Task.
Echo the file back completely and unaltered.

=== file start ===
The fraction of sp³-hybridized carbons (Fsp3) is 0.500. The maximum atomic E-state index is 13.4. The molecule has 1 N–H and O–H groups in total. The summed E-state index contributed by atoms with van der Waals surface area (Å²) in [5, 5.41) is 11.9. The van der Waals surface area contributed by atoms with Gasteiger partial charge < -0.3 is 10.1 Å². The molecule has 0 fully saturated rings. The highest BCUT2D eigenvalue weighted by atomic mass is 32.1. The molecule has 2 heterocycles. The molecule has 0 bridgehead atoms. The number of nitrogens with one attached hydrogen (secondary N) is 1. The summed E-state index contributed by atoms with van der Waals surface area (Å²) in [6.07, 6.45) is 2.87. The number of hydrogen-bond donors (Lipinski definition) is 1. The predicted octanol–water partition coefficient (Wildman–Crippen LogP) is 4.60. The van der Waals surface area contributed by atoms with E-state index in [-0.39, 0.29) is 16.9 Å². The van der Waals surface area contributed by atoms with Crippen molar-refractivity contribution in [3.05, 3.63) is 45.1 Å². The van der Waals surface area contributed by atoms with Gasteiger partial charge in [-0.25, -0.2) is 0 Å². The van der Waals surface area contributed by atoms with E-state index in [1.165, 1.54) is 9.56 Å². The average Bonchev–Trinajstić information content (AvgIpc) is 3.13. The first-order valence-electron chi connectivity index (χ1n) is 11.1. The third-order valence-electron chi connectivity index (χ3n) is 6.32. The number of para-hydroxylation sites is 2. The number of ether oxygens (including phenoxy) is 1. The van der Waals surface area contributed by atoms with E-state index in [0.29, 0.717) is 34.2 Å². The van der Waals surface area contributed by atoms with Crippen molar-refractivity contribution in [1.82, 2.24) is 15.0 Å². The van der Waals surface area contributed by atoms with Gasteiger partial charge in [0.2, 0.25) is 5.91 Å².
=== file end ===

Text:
The fraction of sp³-hybridized carbons (Fsp3) is 0.500. The maximum atomic E-state index is 13.4. The molecule has 1 N–H and O–H groups in total. The summed E-state index contributed by atoms with van der Waals surface area (Å²) in [5, 5.41) is 11.9. The van der Waals surface area contributed by atoms with Gasteiger partial charge < -0.3 is 10.1 Å². The molecule has 0 fully saturated rings. The highest BCUT2D eigenvalue weighted by atomic mass is 32.1. The molecule has 2 heterocycles. The molecule has 0 bridgehead atoms. The number of nitrogens with one attached hydrogen (secondary N) is 1. The summed E-state index contributed by atoms with van der Waals surface area (Å²) in [6.07, 6.45) is 2.87. The number of hydrogen-bond donors (Lipinski definition) is 1. The predicted octanol–water partition coefficient (Wildman–Crippen LogP) is 4.60. The van der Waals surface area contributed by atoms with E-state index in [-0.39, 0.29) is 16.9 Å². The van der Waals surface area contributed by atoms with Crippen molar-refractivity contribution in [3.05, 3.63) is 45.1 Å². The van der Waals surface area contributed by atoms with Gasteiger partial charge in [-0.25, -0.2) is 0 Å². The van der Waals surface area contributed by atoms with E-state index in [1.165, 1.54) is 9.56 Å². The average Bonchev–Trinajstić information content (AvgIpc) is 3.13. The first-order valence-electron chi connectivity index (χ1n) is 11.1. The third-order valence-electron chi connectivity index (χ3n) is 6.32. The number of para-hydroxylation sites is 2. The number of ether oxygens (including phenoxy) is 1. The van der Waals surface area contributed by atoms with E-state index in [0.29, 0.717) is 34.2 Å². The van der Waals surface area contributed by atoms with Crippen molar-refractivity contribution in [1.82, 2.24) is 15.0 Å². The van der Waals surface area contributed by atoms with Gasteiger partial charge in [0.2, 0.25) is 5.91 Å².